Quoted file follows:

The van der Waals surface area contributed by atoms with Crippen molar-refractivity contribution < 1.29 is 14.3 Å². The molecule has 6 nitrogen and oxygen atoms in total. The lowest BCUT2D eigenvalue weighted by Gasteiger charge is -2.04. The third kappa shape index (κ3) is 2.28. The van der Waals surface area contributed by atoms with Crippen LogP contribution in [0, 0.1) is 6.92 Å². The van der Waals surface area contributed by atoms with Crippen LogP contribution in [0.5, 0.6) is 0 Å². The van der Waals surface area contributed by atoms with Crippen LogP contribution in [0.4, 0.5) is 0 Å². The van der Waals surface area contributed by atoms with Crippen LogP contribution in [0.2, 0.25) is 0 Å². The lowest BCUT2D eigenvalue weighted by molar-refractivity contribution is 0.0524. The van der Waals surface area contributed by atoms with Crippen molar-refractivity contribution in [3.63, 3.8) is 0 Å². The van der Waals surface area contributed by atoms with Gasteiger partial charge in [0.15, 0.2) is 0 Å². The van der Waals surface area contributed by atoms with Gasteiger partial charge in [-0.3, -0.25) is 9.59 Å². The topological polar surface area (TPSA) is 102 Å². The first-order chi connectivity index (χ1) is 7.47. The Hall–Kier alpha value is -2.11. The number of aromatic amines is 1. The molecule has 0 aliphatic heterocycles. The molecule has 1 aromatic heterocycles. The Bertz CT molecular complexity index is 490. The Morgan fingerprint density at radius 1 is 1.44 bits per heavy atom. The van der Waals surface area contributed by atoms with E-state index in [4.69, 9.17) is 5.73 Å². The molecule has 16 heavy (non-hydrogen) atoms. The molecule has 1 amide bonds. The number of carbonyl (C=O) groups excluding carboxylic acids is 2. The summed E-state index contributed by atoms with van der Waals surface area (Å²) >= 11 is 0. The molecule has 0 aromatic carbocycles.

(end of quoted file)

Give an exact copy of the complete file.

The van der Waals surface area contributed by atoms with Crippen molar-refractivity contribution < 1.29 is 14.3 Å². The molecule has 6 nitrogen and oxygen atoms in total. The lowest BCUT2D eigenvalue weighted by Gasteiger charge is -2.04. The third kappa shape index (κ3) is 2.28. The van der Waals surface area contributed by atoms with Crippen LogP contribution in [0, 0.1) is 6.92 Å². The van der Waals surface area contributed by atoms with Crippen LogP contribution in [0.5, 0.6) is 0 Å². The van der Waals surface area contributed by atoms with Crippen LogP contribution in [0.4, 0.5) is 0 Å². The van der Waals surface area contributed by atoms with Crippen LogP contribution in [0.2, 0.25) is 0 Å². The lowest BCUT2D eigenvalue weighted by molar-refractivity contribution is 0.0524. The van der Waals surface area contributed by atoms with Crippen molar-refractivity contribution in [3.63, 3.8) is 0 Å². The van der Waals surface area contributed by atoms with Gasteiger partial charge in [0.15, 0.2) is 0 Å². The van der Waals surface area contributed by atoms with Gasteiger partial charge in [-0.3, -0.25) is 9.59 Å². The topological polar surface area (TPSA) is 102 Å². The first-order chi connectivity index (χ1) is 7.47. The Hall–Kier alpha value is -2.11. The number of aromatic amines is 1. The molecule has 0 aliphatic heterocycles. The molecule has 1 aromatic heterocycles. The Bertz CT molecular complexity index is 490. The Morgan fingerprint density at radius 1 is 1.44 bits per heavy atom. The van der Waals surface area contributed by atoms with E-state index in [4.69, 9.17) is 5.73 Å². The molecule has 16 heavy (non-hydrogen) atoms. The molecule has 1 amide bonds. The number of carbonyl (C=O) groups excluding carboxylic acids is 2. The summed E-state index contributed by atoms with van der Waals surface area (Å²) >= 11 is 0. The molecule has 0 aromatic carbocycles.